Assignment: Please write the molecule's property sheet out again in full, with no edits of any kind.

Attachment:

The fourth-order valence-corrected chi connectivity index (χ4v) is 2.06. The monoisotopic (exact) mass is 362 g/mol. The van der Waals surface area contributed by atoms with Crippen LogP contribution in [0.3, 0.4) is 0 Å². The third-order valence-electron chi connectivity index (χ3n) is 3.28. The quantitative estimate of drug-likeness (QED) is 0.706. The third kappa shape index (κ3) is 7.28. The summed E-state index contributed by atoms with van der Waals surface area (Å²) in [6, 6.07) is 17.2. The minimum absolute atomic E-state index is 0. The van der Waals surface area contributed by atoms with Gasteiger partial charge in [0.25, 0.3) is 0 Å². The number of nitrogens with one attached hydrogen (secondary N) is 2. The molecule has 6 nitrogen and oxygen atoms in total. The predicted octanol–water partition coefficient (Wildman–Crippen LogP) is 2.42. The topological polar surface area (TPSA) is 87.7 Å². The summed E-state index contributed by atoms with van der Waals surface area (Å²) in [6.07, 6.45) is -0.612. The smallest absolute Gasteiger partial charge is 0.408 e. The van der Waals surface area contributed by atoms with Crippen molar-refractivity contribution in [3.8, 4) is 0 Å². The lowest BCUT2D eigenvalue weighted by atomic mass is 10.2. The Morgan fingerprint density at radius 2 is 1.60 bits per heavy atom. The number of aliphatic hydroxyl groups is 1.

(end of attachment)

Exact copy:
The fourth-order valence-corrected chi connectivity index (χ4v) is 2.06. The monoisotopic (exact) mass is 362 g/mol. The van der Waals surface area contributed by atoms with Crippen LogP contribution in [0.3, 0.4) is 0 Å². The third-order valence-electron chi connectivity index (χ3n) is 3.28. The quantitative estimate of drug-likeness (QED) is 0.706. The third kappa shape index (κ3) is 7.28. The summed E-state index contributed by atoms with van der Waals surface area (Å²) in [6, 6.07) is 17.2. The minimum absolute atomic E-state index is 0. The van der Waals surface area contributed by atoms with Gasteiger partial charge in [0.25, 0.3) is 0 Å². The number of nitrogens with one attached hydrogen (secondary N) is 2. The molecule has 6 nitrogen and oxygen atoms in total. The predicted octanol–water partition coefficient (Wildman–Crippen LogP) is 2.42. The topological polar surface area (TPSA) is 87.7 Å². The summed E-state index contributed by atoms with van der Waals surface area (Å²) in [6.07, 6.45) is -0.612. The smallest absolute Gasteiger partial charge is 0.408 e. The van der Waals surface area contributed by atoms with Crippen molar-refractivity contribution in [3.8, 4) is 0 Å². The lowest BCUT2D eigenvalue weighted by atomic mass is 10.2. The Morgan fingerprint density at radius 2 is 1.60 bits per heavy atom. The number of aliphatic hydroxyl groups is 1.